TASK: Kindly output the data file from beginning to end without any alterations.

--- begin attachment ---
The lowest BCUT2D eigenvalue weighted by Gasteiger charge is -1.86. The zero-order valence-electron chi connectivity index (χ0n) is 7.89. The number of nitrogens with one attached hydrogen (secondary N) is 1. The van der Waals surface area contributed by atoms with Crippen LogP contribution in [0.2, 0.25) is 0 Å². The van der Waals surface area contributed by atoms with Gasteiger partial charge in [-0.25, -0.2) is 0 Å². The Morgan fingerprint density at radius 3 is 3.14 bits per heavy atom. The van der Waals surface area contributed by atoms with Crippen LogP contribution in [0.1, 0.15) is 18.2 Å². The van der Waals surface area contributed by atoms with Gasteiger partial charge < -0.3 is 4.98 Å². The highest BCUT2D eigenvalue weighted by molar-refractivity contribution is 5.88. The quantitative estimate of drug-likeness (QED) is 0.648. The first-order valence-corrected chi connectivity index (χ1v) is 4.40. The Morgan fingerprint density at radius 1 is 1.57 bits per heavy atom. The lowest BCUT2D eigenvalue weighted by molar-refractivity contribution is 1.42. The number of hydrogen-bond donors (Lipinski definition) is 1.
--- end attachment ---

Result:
The lowest BCUT2D eigenvalue weighted by Gasteiger charge is -1.86. The zero-order valence-electron chi connectivity index (χ0n) is 7.89. The number of nitrogens with one attached hydrogen (secondary N) is 1. The van der Waals surface area contributed by atoms with Crippen LogP contribution in [0.2, 0.25) is 0 Å². The van der Waals surface area contributed by atoms with Gasteiger partial charge in [-0.25, -0.2) is 0 Å². The Morgan fingerprint density at radius 3 is 3.14 bits per heavy atom. The van der Waals surface area contributed by atoms with Crippen LogP contribution in [0.1, 0.15) is 18.2 Å². The van der Waals surface area contributed by atoms with Gasteiger partial charge < -0.3 is 4.98 Å². The highest BCUT2D eigenvalue weighted by molar-refractivity contribution is 5.88. The quantitative estimate of drug-likeness (QED) is 0.648. The first-order valence-corrected chi connectivity index (χ1v) is 4.40. The Morgan fingerprint density at radius 1 is 1.57 bits per heavy atom. The lowest BCUT2D eigenvalue weighted by molar-refractivity contribution is 1.42. The number of hydrogen-bond donors (Lipinski definition) is 1.